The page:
24, 911, and Closure

Composed on the 12th of May in the year 2011, at 6:16 PM. It was Thursday.

I just finished watching 24 (spoiler alert). I was struck by the disturbing yet satisfying torture and evisceration of Jack Bauer’s love interest’s killer. The ultimate brutality is narratively excused by a key piece of evidence being in the killer’s stomach, but the thirst for revenge is clear, and gratifying in its gratuity.

Prior to this, another character is tortured, unsuccessfully, by a corruptish private security firm, via waterboarding. This scene has less moral and emotional gray space, despite the fact that the victim has killed several people in cold blood. We are on her side, partly because she’s female, partly because the torturers are ruthless henchmen that lack sympathetic characteristics.

Torture in general has an odd place in 24. It’s basically never okay, but almost always necessary, as long as Jack deems it so. This is implicitly justified by Jack’s uncanny ability to look in someone’s eyes and know immediately if they’re lying and whether or not they’ll break. Since most people in 24 are lying and the majority of them will break, torture becomes a constant in the name of preventing whatever the nuclear or chemical threat of the day is. 24 goes on to say Jack’s means aren’t condoned, legally, but they are defended, morally, at the price of Jack’s sanity and soul. Someone has to do it, and there is no reward at the end of the day, so he is a hero.

Torture figures larger in the moral difficulties of the show than the 300 odd people Jack actually kills. In the whole of the series, the only questionable deaths are the two women Jack executes for revenge. Otherwise, a man’s life is merely a feather Jack holds in his hand, and over eight seasons, he basically plucks a turkey. But it’s only in the last season the viewers are led to suspect Jack’s gone nuts, because he kills and tortures the standard compliment of hostiles out of a desire for vengeance, instead of the more acceptable reason, which in 24 falls somewhere between patriotism and the desire to protect innocents and family.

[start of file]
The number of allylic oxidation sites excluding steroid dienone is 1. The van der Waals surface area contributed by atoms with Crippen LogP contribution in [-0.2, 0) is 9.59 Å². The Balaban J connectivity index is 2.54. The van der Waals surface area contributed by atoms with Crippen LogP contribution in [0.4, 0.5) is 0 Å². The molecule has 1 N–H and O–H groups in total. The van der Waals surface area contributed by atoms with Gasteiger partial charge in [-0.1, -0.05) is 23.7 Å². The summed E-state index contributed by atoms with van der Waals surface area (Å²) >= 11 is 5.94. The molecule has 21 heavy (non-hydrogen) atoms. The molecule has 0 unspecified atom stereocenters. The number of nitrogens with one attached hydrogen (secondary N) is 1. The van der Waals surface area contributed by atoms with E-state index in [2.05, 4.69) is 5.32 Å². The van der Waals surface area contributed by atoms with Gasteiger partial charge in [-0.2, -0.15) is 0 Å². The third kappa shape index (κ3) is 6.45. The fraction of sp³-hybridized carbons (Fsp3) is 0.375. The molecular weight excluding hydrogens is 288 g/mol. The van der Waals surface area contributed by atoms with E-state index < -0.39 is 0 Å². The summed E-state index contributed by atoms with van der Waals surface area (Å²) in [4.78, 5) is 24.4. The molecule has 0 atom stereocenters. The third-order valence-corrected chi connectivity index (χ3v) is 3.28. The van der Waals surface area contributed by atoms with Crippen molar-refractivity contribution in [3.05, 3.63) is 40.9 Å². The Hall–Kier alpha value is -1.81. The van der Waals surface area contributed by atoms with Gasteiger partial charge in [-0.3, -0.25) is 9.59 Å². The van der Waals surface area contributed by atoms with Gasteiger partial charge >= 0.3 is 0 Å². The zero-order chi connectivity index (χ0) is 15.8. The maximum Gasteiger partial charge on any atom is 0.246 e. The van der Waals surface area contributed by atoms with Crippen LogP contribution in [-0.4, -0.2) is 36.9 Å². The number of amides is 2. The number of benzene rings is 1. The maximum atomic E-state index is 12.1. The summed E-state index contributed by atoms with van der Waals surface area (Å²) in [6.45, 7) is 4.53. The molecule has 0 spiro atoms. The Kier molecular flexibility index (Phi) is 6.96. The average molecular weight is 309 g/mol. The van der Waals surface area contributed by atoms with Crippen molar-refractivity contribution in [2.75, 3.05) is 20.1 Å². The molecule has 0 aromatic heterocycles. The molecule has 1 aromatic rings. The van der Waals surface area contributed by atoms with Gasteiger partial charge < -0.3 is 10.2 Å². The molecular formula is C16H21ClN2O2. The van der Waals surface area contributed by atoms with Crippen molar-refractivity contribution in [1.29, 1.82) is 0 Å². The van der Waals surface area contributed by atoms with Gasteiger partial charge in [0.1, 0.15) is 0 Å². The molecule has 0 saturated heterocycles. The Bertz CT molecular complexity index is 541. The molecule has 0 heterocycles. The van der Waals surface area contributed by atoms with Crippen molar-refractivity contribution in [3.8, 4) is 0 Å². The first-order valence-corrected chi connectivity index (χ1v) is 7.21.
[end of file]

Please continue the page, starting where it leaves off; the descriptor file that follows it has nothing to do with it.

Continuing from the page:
I’ve recently been inundated with celebrations of revenge. The images of parties around what is still a giant hole in the ground are striking: lacking a symbol of reconstruction, thousands rallied around a tribute to failure to celebrate the death symbolizing revenge. It’s an end to a narrative, and a relatively unambiguous sense of closure.

In my work, closure is a term for a feature of my specialty programming language. Essentially, creating a closure is a way to wrap up variables in a function, or process of the program, so they have an independent existence, and don’t get mucked up by the surrounding environment’s processes. It’s an effective means of separating your problems and designing a clean, dynamic program. Of course, the most pertinent and repetitive lesson of any kind of programming is that a system of sufficient complexity, despite being based on pure logic, breaks down, providing employment for millions of people who alternately fix and cause old and new problems.

It’s nice to have a narrative of a process with a beginning and an end. It provides a defense against the inexorable increase of entropy in the world and all its systems. Jack Bauer’s narrative provides us with a vision of someone, supernaturally capable and superhumanly selfless, protecting us, sometimes by questionable means, without thanks, and leading one of the top ten most miserable lives ever chronicled. We forgive him his tortures because we know that in the end, he will have saved a million lives, and his own will be notably worse. Also, because once or twice a season he goes terminator on the evildoers, and it’s badass.

The political foosball loaded on to the table (with misleading spin created by pressing the ball down and to the right with your thumb and squeezing it out) post-death is the defense of torture in the path to the last goal. The debate misses the point that such things are, on a normative ethical level, indefensible. That’s why 24 needed a single, tragic hero to carry out the supposedly necessary. The existence of the debate at all misses the point that this narrative ended in a celebration of death, and revenge, and even Jack’s motives and methods were called into question when he became focussed on revenge. Motives aside, I’m sad that any country or any person would feel stronger or prouder or happier because of the death of a man.

This is a picture of a computer gaining self-awareness and realizing it's a 1981 IBM product. In the next picture, it commits suicide.

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